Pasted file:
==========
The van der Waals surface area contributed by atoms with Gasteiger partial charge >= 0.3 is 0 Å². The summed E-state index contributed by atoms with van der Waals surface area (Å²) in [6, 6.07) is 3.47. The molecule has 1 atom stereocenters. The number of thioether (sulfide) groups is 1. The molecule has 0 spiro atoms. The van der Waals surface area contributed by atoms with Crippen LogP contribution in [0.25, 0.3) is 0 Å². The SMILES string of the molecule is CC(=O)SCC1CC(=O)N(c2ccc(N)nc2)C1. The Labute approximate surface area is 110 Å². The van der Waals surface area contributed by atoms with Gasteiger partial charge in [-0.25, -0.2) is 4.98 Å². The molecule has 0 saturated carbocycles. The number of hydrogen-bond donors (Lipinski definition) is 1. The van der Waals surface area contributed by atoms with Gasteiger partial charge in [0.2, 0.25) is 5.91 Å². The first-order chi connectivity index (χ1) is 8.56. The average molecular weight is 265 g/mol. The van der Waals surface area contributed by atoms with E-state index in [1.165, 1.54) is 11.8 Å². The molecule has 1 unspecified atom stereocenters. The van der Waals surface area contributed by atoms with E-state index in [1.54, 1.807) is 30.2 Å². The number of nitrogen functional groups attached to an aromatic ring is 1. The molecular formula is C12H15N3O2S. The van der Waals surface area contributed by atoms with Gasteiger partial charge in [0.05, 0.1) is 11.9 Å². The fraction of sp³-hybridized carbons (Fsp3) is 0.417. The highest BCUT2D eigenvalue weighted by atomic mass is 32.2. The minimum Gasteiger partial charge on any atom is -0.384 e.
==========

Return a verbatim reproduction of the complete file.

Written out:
The van der Waals surface area contributed by atoms with Gasteiger partial charge >= 0.3 is 0 Å². The summed E-state index contributed by atoms with van der Waals surface area (Å²) in [6, 6.07) is 3.47. The molecule has 1 atom stereocenters. The number of thioether (sulfide) groups is 1. The molecule has 0 spiro atoms. The van der Waals surface area contributed by atoms with Crippen LogP contribution in [0.25, 0.3) is 0 Å². The SMILES string of the molecule is CC(=O)SCC1CC(=O)N(c2ccc(N)nc2)C1. The Labute approximate surface area is 110 Å². The van der Waals surface area contributed by atoms with Gasteiger partial charge in [-0.25, -0.2) is 4.98 Å². The molecule has 0 saturated carbocycles. The number of hydrogen-bond donors (Lipinski definition) is 1. The van der Waals surface area contributed by atoms with Gasteiger partial charge in [0.2, 0.25) is 5.91 Å². The first-order chi connectivity index (χ1) is 8.56. The average molecular weight is 265 g/mol. The van der Waals surface area contributed by atoms with E-state index in [1.165, 1.54) is 11.8 Å². The molecule has 1 unspecified atom stereocenters. The van der Waals surface area contributed by atoms with E-state index in [1.54, 1.807) is 30.2 Å². The number of nitrogen functional groups attached to an aromatic ring is 1. The molecular formula is C12H15N3O2S. The van der Waals surface area contributed by atoms with Gasteiger partial charge in [0.05, 0.1) is 11.9 Å². The fraction of sp³-hybridized carbons (Fsp3) is 0.417. The highest BCUT2D eigenvalue weighted by atomic mass is 32.2. The minimum Gasteiger partial charge on any atom is -0.384 e.